In Texas, bilingual teachers may not be literate in Spanish, reports the Dallas News.
Thousands of children take the TAKS tests in Spanish each year in reading, math and science.
But what does the state do to make sure the bilingual teachers who instruct them can read and write in Spanish? Nothing.
Texas tests only speaking ability. Teachers answer 15 questions into a tape recorder to become certified in bilingual education. The questions are written in English. The answers are spoken in Spanish. Other states with bilingual programs require extensive testing of literacy and listening skills in Spanish.
Many bilingual teachers grew up in families speaking “Tex-Mex” slang or Spanglish and didn’t learn to read or write standard Spanish in their bilingual classes. They weren’t required to take Spanish in college because they were proficient orally. They can’t teach students to be biliterate — the goal of bilingual education — because they’re not biliterate themselves.
Texas law requires schools to provide bilingual classes through fifth grade if there are 20 or more students who share the same language. But there aren’t enough qualified teachers, even with very low standards, so there’s resistance to raising standards.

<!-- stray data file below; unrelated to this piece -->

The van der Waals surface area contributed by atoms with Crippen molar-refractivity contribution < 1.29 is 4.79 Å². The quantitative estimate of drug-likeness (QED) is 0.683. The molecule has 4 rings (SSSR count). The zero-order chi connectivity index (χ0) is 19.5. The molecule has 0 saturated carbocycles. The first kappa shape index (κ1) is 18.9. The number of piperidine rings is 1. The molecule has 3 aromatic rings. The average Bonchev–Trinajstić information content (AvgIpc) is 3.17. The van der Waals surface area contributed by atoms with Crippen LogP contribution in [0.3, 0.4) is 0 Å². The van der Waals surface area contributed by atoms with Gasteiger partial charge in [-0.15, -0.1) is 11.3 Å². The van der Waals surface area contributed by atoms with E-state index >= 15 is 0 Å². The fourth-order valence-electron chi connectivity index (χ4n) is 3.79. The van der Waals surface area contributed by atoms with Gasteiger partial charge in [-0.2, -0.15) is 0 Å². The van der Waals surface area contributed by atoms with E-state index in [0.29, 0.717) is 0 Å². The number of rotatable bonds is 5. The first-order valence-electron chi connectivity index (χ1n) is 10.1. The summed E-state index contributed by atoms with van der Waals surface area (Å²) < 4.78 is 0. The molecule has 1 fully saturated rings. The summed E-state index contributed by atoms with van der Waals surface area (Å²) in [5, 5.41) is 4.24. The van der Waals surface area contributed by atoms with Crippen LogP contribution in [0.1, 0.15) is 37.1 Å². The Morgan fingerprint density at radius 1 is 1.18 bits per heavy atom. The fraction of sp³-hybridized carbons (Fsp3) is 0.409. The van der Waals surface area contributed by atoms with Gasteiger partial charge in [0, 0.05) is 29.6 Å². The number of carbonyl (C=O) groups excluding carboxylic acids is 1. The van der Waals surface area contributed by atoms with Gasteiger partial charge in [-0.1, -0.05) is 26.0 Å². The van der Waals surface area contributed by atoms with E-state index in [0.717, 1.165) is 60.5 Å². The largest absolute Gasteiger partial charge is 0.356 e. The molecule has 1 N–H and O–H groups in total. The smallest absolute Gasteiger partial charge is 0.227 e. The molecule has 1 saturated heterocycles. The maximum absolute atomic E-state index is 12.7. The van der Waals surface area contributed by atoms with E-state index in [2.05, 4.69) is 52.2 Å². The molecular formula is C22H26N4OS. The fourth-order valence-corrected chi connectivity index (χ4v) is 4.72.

Bill Pulte, director of Southern Methodist University’s teacher training programs in bilingual education, said college-level literacy skills in Spanish aren’t essential to be good bilingual teachers.
“People who say they need to be perfect in Spanish literacy to teach in kindergarten â€“ that’s not true,” he said. “They should be very strong orally in Spanish … The extent to which teachers have to write in Spanish is not that great.”
Texas districts are recruiting teachers from overseas but some aren’t proficient in English.